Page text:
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15417786mcr180315-sup-199432_2_supp_5374934_pn1np4.pdf (72.35 kB)

Supplementary Figure 1 from Adaptation to HIF1α Deletion in Hypoxic Cancer Cells by Upregulation of GLUT14 and Creatine Metabolism

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posted on 2023-04-03, 17:22 authored by Alessandro Valli, Matteo Morotti, Christos E. Zois, Patrick K. Albers, Tomoyoshi Soga, Katharina Feldinger, Roman Fischer, Martin Frejno, Alan McIntyre, Esther Bridges, Syed Haider, Francesca M. Buffa, Dilair Baban, Miguel Rodriguez, Oscar Yanes, Hannah J. Whittington, Hannah A. Lake, Sevasti Zervou, Craig A. Lygate, Benedikt M. Kessler, Adrian L. Harris

S1. Blocking O-GlcNAcylation in vivo by inducing shOGT or alloxan treatment qualitatively reduces EZH2 immunoreactivity after irradiation.

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Cancer Research UK

Biomedical Research Centre (NIHR) Oxford

British Heart Foundation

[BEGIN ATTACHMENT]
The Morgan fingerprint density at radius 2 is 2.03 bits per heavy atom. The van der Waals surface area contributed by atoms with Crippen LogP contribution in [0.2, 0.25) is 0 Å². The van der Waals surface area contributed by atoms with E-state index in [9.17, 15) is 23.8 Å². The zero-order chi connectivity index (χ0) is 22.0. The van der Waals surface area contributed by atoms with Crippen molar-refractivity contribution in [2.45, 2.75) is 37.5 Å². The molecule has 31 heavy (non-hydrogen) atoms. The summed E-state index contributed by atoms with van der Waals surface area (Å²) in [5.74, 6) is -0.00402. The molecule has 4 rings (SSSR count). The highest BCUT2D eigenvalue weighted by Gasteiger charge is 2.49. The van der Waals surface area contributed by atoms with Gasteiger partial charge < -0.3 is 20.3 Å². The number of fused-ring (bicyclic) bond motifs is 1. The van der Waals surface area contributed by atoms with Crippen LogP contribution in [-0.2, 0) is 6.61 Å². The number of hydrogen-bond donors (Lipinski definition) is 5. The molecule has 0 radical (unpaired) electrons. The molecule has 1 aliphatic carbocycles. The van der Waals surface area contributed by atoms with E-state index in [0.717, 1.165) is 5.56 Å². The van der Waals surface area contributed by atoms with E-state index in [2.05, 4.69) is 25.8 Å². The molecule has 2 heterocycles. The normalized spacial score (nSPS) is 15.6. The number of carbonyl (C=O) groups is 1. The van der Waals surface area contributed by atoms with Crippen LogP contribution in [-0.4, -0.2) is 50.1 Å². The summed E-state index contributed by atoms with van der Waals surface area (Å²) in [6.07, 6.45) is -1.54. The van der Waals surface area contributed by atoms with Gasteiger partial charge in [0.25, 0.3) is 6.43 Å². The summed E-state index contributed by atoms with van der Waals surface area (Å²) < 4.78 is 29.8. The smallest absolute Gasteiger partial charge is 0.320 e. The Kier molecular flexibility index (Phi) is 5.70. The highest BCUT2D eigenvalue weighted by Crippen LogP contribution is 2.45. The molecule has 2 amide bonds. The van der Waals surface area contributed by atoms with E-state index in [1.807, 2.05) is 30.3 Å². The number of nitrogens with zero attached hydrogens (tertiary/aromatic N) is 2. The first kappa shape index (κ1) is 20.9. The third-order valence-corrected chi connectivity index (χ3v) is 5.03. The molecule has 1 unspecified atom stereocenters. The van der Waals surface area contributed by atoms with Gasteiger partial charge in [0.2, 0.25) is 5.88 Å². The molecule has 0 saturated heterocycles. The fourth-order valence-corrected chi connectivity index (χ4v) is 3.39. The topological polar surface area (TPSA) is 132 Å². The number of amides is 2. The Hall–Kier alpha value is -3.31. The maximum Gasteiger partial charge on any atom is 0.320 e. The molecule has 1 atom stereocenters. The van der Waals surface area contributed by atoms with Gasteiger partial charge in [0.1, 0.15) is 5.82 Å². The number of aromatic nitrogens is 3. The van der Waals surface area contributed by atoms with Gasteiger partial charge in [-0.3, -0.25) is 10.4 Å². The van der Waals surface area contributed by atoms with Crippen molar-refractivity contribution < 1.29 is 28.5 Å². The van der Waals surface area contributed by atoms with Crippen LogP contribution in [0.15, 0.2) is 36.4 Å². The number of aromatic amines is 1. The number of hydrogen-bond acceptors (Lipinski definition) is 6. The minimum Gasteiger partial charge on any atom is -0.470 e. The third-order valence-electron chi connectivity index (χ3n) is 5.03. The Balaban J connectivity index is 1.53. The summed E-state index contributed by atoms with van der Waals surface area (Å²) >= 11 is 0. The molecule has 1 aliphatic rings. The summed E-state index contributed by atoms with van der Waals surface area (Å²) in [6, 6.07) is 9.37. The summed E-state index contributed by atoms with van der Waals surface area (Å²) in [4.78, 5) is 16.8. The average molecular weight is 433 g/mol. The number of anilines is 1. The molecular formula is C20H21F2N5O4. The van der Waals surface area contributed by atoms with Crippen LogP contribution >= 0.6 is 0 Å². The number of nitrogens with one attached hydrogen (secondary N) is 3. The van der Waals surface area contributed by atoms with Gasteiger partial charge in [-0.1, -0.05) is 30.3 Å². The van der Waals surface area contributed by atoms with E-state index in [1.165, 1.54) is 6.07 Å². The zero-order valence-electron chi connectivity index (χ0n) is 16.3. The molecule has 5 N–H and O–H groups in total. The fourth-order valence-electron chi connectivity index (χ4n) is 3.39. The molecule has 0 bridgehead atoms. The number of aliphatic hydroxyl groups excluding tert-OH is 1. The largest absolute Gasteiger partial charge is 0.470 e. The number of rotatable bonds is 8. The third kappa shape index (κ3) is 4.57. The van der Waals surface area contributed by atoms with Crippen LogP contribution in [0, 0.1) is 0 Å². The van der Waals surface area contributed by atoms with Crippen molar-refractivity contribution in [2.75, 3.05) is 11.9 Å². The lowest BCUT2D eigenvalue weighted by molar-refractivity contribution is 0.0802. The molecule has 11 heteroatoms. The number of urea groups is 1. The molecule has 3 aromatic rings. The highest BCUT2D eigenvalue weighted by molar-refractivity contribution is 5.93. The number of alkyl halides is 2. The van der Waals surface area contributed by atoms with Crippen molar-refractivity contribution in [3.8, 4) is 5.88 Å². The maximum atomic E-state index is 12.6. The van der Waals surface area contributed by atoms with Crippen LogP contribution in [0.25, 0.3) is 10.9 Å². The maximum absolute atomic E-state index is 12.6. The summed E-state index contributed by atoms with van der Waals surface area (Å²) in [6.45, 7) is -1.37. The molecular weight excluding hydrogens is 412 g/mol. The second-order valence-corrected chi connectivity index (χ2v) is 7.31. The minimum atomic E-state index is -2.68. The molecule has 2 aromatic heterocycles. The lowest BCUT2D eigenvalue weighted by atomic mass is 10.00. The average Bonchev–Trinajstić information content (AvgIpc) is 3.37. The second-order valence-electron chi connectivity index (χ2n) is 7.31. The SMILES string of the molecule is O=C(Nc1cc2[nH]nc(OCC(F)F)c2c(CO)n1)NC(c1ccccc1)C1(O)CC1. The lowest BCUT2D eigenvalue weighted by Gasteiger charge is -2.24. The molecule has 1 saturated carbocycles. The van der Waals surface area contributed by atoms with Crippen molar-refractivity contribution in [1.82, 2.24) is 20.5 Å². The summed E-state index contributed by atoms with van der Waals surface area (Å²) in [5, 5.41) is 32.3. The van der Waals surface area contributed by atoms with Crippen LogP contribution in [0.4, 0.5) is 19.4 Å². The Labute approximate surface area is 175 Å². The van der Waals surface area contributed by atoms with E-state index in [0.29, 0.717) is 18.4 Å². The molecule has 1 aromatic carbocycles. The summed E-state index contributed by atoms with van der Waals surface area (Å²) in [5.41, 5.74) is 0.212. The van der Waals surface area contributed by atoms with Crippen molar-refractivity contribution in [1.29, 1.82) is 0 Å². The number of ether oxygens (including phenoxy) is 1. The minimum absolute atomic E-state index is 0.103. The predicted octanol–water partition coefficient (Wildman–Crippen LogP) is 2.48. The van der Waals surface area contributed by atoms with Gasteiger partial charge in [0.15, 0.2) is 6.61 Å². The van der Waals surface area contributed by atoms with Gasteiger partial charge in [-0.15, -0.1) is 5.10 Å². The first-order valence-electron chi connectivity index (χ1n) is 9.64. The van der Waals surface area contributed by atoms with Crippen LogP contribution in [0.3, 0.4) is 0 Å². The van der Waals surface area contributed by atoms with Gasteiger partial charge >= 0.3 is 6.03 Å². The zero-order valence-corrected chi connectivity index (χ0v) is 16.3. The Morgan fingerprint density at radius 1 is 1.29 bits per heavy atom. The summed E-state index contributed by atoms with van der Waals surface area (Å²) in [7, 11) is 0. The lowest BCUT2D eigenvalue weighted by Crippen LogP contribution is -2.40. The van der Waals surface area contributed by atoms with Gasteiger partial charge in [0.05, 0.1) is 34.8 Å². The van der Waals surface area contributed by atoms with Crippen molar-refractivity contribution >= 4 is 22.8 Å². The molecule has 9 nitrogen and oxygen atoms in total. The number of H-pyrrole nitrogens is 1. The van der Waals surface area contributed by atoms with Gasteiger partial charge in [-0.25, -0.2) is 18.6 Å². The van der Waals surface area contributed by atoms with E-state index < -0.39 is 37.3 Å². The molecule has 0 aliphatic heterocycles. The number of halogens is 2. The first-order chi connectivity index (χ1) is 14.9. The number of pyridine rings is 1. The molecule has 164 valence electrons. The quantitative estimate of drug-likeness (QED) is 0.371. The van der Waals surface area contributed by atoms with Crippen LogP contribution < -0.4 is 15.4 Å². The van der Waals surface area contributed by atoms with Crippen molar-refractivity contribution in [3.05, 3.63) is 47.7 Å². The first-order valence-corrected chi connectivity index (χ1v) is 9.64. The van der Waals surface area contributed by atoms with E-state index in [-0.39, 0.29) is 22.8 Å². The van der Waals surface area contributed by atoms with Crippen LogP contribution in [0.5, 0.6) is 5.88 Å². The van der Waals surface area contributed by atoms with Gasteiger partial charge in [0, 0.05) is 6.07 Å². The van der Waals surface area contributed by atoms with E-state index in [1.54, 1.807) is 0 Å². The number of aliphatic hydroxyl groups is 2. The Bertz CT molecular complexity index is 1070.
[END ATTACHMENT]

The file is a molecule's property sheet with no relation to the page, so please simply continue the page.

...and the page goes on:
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ARTICLE ABSTRACT

Hypoxia-inducible factor 1α is a key regulator of the hypoxia response in normal and cancer tissues. It is well recognized to regulate glycolysis and is a target for therapy. However, how tumor cells adapt to grow in the absence of HIF1α is poorly understood and an important concept to understand for developing targeted therapies is the flexibility of the metabolic response to hypoxia via alternative pathways. We analyzed pathways that allow cells to survive hypoxic stress in the absence of HIF1α, using the HCT116 colon cancer cell line with deleted HIF1α versus control. Spheroids were used to provide a 3D model of metabolic gradients. We conducted a metabolomic, transcriptomic, and proteomic analysis and integrated the results. These showed surprisingly that in three-dimensional growth, a key regulatory step of glycolysis is Aldolase A rather than phosphofructokinase. Furthermore, glucose uptake could be maintained in hypoxia through upregulation of GLUT14, not previously recognized in this role. Finally, there was a marked adaptation and change of phosphocreatine energy pathways, which made the cells susceptible to inhibition of creatine metabolism in hypoxic conditions. Overall, our studies show a complex adaptation to hypoxia that can bypass HIF1α, but it is targetable and it provides new insight into the key metabolic pathways involved in cancer growth. Under hypoxia and HIF1 blockade, cancer cells adapt their energy metabolism via upregulation of the GLUT14 glucose transporter and creatine metabolism providing new avenues for drug targeting.

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